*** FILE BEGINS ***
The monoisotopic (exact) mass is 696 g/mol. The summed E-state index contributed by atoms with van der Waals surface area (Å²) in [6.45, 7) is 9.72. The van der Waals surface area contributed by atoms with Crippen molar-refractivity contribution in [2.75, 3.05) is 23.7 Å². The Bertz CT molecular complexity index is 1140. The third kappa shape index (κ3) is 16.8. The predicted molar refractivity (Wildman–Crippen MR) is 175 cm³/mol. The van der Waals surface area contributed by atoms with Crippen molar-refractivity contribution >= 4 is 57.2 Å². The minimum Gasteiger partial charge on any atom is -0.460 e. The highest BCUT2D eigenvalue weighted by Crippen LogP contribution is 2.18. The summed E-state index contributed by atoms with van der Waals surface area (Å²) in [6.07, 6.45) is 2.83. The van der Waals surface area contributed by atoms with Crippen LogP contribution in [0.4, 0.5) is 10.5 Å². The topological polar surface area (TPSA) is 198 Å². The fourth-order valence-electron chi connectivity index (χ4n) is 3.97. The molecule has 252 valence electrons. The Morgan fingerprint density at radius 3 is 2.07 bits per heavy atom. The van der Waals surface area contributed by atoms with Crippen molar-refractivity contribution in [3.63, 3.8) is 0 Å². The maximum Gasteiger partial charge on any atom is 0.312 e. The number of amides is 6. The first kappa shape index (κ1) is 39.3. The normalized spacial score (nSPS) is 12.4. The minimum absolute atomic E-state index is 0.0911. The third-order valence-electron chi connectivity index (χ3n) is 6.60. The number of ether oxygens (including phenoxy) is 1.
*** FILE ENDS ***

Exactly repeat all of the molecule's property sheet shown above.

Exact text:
The monoisotopic (exact) mass is 696 g/mol. The summed E-state index contributed by atoms with van der Waals surface area (Å²) in [6.45, 7) is 9.72. The van der Waals surface area contributed by atoms with Crippen molar-refractivity contribution in [2.75, 3.05) is 23.7 Å². The Bertz CT molecular complexity index is 1140. The third kappa shape index (κ3) is 16.8. The predicted molar refractivity (Wildman–Crippen MR) is 175 cm³/mol. The van der Waals surface area contributed by atoms with Crippen molar-refractivity contribution >= 4 is 57.2 Å². The minimum Gasteiger partial charge on any atom is -0.460 e. The highest BCUT2D eigenvalue weighted by Crippen LogP contribution is 2.18. The summed E-state index contributed by atoms with van der Waals surface area (Å²) in [6.07, 6.45) is 2.83. The van der Waals surface area contributed by atoms with Crippen LogP contribution in [0.4, 0.5) is 10.5 Å². The topological polar surface area (TPSA) is 198 Å². The fourth-order valence-electron chi connectivity index (χ4n) is 3.97. The molecule has 252 valence electrons. The Morgan fingerprint density at radius 3 is 2.07 bits per heavy atom. The van der Waals surface area contributed by atoms with Crippen molar-refractivity contribution in [3.63, 3.8) is 0 Å². The maximum Gasteiger partial charge on any atom is 0.312 e. The number of amides is 6. The first kappa shape index (κ1) is 39.3. The normalized spacial score (nSPS) is 12.4. The minimum absolute atomic E-state index is 0.0911. The third-order valence-electron chi connectivity index (χ3n) is 6.60. The number of ether oxygens (including phenoxy) is 1.